When comparing two texts it's useful to have a side-by-side comparison highlighting the differences. This is straightforward using HTML in Jupyter Notebooks with Python, and the inbuilt DiffLib. I used this to display job ads duplicated between different sites.

For a long document it's important to align the sentences (otherwise it's hard to compare the differences), and highlight the individual differences at a word level. Overall the problems are breaking up a text into sentences and words, aligning the sentences, finding word level differences and displaying them side-by-side.

# Breaking text into lists of tokens

While I'll specifically use words and sentences you could use any kind of tokenization and collection of tokens (e.g. paragraphs). I use some type annotations that you could alter if you had a different notion of token (e.g. a SpaCy Token).

from typing import List, Any, Callable, Tuple, Union

Token = str
TokenList = List[Token]

I'll do some simple splitting of strings into sentences and words. Note that these aren't true inverses because we lose the additional whitespace, but for my application this isn't too important.

whitespace = re.compile('\s+')
end_sentence = re.compile('[.!?]\s+')

def tokenize(s:str) -> TokenList:
'''Split a string into tokens'''
return whitespace.split(s)

def untokenize(ts:TokenList) -> str:
'''Join a list of tokens into a string'''
return ' '.join(ts)

def sentencize(s:str) -> TokenList:
'''Split a string into a list of sentences'''
return end_sentence.split(s)

def unsentencise(ts:TokenList) -> str:
'''Join a list of sentences into a string'''
return '. '.join(ts)

def html_unsentencise(ts:TokenList) -> str:
'''Joing a list of sentences into HTML for display'''
return ''.join(f'<p>{t}</p>' for t in ts)

# Marking Differences

Finding differences between sequences is done excellently by Python's inbuilt difflib. It's well designed as it can compare any sequences of items that have an equality comparison (not just strings). Unfortunately the defaults try to do some magic which you have to turn off with autojunk=false. The SequenceMatcher returns an opcode and the item ranges it applies to in each sequence. To markup the differences we just apply some markup to the ranges where the opcode is not 'equal'.

def markup_diff(a:TokenList, b:TokenList,
mark:Callable[TokenList, TokenList]=mark_span,
default_mark: Callable[TokenList, TokenList] = lambda x: x,
isjunk:Union[None, Callable[[Token], bool]]=None) -> Tuple[TokenList, TokenList]:
"""Returns a and b with any differences processed by mark

Junk is ignored by the differ
"""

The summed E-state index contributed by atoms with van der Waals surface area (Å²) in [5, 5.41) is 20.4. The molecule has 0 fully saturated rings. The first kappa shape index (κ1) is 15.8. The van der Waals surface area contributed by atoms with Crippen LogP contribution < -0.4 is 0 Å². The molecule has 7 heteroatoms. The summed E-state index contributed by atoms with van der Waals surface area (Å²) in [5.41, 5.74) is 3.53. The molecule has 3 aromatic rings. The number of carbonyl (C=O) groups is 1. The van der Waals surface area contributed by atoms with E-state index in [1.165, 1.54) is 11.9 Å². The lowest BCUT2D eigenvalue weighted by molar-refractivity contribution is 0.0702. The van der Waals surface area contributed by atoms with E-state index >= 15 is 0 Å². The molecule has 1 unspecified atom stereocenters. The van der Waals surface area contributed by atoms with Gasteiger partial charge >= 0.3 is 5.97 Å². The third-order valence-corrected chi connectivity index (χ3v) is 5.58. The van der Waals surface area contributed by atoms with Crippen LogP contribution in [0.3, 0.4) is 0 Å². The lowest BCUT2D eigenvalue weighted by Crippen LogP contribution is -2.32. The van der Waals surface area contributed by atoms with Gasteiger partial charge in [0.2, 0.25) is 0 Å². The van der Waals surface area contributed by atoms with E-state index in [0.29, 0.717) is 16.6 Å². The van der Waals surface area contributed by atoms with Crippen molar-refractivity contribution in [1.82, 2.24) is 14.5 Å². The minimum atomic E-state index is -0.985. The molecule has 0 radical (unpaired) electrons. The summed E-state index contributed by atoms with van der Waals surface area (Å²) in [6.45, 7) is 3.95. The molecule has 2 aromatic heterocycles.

seqmatcher = difflib.SequenceMatcher(isjunk=isjunk, a=a, b=b, autojunk=False)
out_a, out_b = [], []
for tag, a0, a1, b0, b1 in seqmatcher.get_opcodes():
markup = default_mark if tag == 'equal' else mark
out_a += markup(a[a0:a1])
out_b += markup(b[b0:b1])
assert len(out_a) == len(a)
assert len(out_b) == len(b)
return out_a, out_b

In this case our method signature is probably slightly wrong; we're actually outputting lists of marked up tokens, but I haven't thought hard enough about what this looks like. In my case I just use some string abuse to markup with HTML. We could markup individual words by color.

def mark_text(text:str) -> str:
return f'<span style="color: red;">{text}</span>'

def mark_span(text:TokenList) -> TokenList:
return [mark_text(token) for token in text]

Or we could markup the whole span with a background:

def mark_span(text:TokenList) -> TokenList:
if len(text) > 0:
text[0] = '<span style="background: #69E2FB;">' + text[0]
text[-1] += '</span>'
return text

# Aligning Sentences

To align the sentences we need to align our TokenLists, but this time our tokens are sentences. We can do this simply by filling in padding around deleted or inserted sentences.

def align_seqs(a: TokenList, b: TokenList, fill:Token='') -> Tuple[TokenList, TokenList]:
out_a, out_b = [], []
seqmatcher = difflib.SequenceMatcher(a=a, b=b, autojunk=False)
for tag, a0, a1, b0, b1 in seqmatcher.get_opcodes():
delta = (a1 - a0) - (b1 - b0)
out_a += a[a0:a1] + [fill] * max(-delta, 0)
out_b += b[b0:b1] + [fill] * max(delta, 0)
assert len(out_a) == len(out_b)
return out_a, out_b

# Displaying Side by Side

When we have aligned sentences we can use CSS to display two sequences side by side. There's some issue in Jupyter Notebooks that causes the first pair of paragraphs to not be aligned, so this contains a workaround adding two blank paragraphs. If you wanted to render this in a webbrowser in another way you'd remove these.

from itertools import zip_longest
def html_sidebyside(a, b):
# Set the panel display
out = '<div style="display: grid;grid-template-columns: 1fr 1fr;grid-gap: 20px;">'
# There's some CSS in Jupyter notebooks that makes the first pair unalign. This is a workaround
out += '<p></p><p></p>'
for left, right in zip_longest(a, b, fillvalue=''):
out += f'<p>{left}</p>'
out += f'<p>{right}</p>'
out += '</div>'
return out

# Putting it all together

Finally we can combine all these functions to create the diffs:

• Escape any HTML characters so that they will display properly in HTML
• Align the texts at a sentence level
• Markup the differences between the tokens in each pair of aligned sentences
• Output the markedup and aligned sentences as side-by-side HTML
import html
def html_diffs(a, b):
a = html.escape(a)
b = html.escape(b)

out_a, out_b = [], []
for sent_a, sent_b in zip(*align_seqs(sentencize(a), sentencize(b))):
mark_a, mark_b = markup_diff(tokenize(sent_a), tokenize(sent_b))
out_a.append(untokenize(mark_a))
out_b.append(untokenize(mark_b))

return html_sidebyside(out_a, out_b)

Finally we can have a shortcut to display them in a Jupyter notebook:

from IPython.display import HTML, display
def show_diffs(a, b):
display(HTML(html_diffs(a,b)))

Then we can get nice looking side-by-side diffs.